This is the grave of James Cotton.
Born in Tunica, Mississippi in 1935, Cotton was heavily influenced by the blues musicians a generation older than he in the Delta. He was a particular fan of Sonny Boy Williamson. As a boy, he and his uncle moved to West Helena, Arkansas, which happened to be where Williamson was. Later, Cotton said that he was an orphan and Williamson raised him, but it wasn’t true. It was however the kind of story that white blues fans loved, given their deep desire to mythologize these men when they became famous in white communities in the 1960s. He did however join Williamson’s band as the drummer and later led the band when Williamson moved to Wisconsin for a bit to try and reconcile with his wife.
By the time Cotton was 18, he was playing for Howlin’ Wolf and had switched from the drums to the harmonica. He was a great mouth harpist and made his name with it in the blues world. He started recording for Sam Phillips at Sun Records in 1953, when Phillips was still doing “race records” to use the parlance of the time, before he became famous recording white rock and roll. He also had a radio show on a station in Memphis, starting in 1952. But he had to work still and drove an ice truck. Making a living as a blues player was not easy.
Cotton played a bunch with Muddy Waters in these years as well. In 1965, he started his own band, the Jimmy Cotton Blues Quintet. Otis Spann was on piano and so it was a first rate band, though really a side gig for Cotton as he was getting paid to be part of Waters’ touring band. However, he rarely played on the Waters recordings of the period because for that, Muddy preferred his old friend Little Walter.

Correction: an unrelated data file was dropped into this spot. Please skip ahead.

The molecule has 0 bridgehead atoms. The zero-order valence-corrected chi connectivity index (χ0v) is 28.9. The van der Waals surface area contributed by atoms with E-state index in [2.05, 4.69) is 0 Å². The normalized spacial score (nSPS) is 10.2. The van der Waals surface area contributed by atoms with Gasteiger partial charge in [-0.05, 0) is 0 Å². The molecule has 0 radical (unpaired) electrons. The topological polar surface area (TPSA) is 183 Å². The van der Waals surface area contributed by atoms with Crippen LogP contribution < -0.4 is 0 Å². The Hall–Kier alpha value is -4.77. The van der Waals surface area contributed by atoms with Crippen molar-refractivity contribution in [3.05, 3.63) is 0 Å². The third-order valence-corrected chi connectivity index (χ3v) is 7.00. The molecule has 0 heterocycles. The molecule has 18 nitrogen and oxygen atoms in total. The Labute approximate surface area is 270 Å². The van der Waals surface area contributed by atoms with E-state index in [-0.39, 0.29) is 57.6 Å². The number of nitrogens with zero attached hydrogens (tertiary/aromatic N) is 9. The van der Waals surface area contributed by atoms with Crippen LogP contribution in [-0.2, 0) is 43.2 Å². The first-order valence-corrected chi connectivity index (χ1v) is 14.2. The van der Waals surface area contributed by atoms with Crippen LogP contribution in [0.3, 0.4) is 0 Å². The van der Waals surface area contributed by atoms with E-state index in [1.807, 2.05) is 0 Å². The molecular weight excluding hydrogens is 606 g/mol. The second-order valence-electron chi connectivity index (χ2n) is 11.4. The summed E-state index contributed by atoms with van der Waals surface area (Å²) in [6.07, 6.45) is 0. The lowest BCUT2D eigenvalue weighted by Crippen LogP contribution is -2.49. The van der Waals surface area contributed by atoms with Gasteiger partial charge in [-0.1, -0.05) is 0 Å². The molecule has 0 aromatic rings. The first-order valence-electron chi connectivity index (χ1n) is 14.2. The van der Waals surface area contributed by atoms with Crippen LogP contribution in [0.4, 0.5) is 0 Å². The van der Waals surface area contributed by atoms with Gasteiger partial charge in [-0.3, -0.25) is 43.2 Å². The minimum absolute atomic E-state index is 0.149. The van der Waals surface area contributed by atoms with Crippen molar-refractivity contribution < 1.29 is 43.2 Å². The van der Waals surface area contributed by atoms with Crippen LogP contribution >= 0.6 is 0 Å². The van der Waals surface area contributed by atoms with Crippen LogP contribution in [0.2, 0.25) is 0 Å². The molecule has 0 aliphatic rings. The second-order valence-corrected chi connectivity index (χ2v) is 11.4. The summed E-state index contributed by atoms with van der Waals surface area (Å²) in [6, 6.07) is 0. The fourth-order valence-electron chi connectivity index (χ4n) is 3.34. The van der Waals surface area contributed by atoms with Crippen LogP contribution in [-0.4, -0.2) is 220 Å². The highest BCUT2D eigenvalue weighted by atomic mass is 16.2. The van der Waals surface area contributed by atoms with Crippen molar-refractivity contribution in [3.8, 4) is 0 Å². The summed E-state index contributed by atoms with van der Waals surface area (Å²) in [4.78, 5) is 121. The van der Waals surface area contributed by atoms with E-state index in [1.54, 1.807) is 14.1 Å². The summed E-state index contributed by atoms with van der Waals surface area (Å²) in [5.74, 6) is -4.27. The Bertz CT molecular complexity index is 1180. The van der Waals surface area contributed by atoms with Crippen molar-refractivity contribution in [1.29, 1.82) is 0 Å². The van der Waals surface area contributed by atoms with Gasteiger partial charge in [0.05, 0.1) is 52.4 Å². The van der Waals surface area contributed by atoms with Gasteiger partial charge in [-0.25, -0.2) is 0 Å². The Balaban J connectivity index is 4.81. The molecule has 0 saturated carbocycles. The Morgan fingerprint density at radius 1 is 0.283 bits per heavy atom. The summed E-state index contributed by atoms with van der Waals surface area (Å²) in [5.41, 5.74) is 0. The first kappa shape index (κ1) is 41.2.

By 1966, Cotton was on his own full time and he did a good job tapping into the white craze for Black blues musicians of the time. He got a good opening gig for Janis Joplin, which exposed him to vastly more fans. His band came to include a big horn section. He worked with all sorts of white artists who came to love him–Gregg Allman, Paul Butterfield, the Grateful Dead, Keith Richards, Todd Rundgren, etc. Although I wouldn’t say Cotton got rich; after all, the blues craze did fade by the late 1970s, he remained relatively successful. Moreover, as the old blues legends began dying off, Cotton became that connection to the past for a lot of fans. His records began to gain more recognition in the 1980s. In 1996, he won a Grammy for his Deep in the Blues album. In 2006, he was inducted into the Blues Hall of Fame in Memphis. He played at the 2008 induction of Little Walter in the Rock and Roll Hall of Fame, along with Ben Harper.
Cotton’s health declined by the 1990s, including a bout with throat cancer. He still kept playing as long as he could, releasing albums up through 2013. He died in 2017 of pneumonia, at the age of 83.
Let’s listen to some James Cotton.
James Cotton is buried in Texas State Cemetery, Austin, Texas.
This is the last grave from my 2018 grave trip to central Texas. Thanks for all the LGM readers who helped make this happen! If you would like this series to visit more blues masters, you can donate to cover the required expenses here. Little Walter is in Chicago and Sonny Boy Williamson is in Tutwiler, Mississippi. Previous posts in this series are archived here.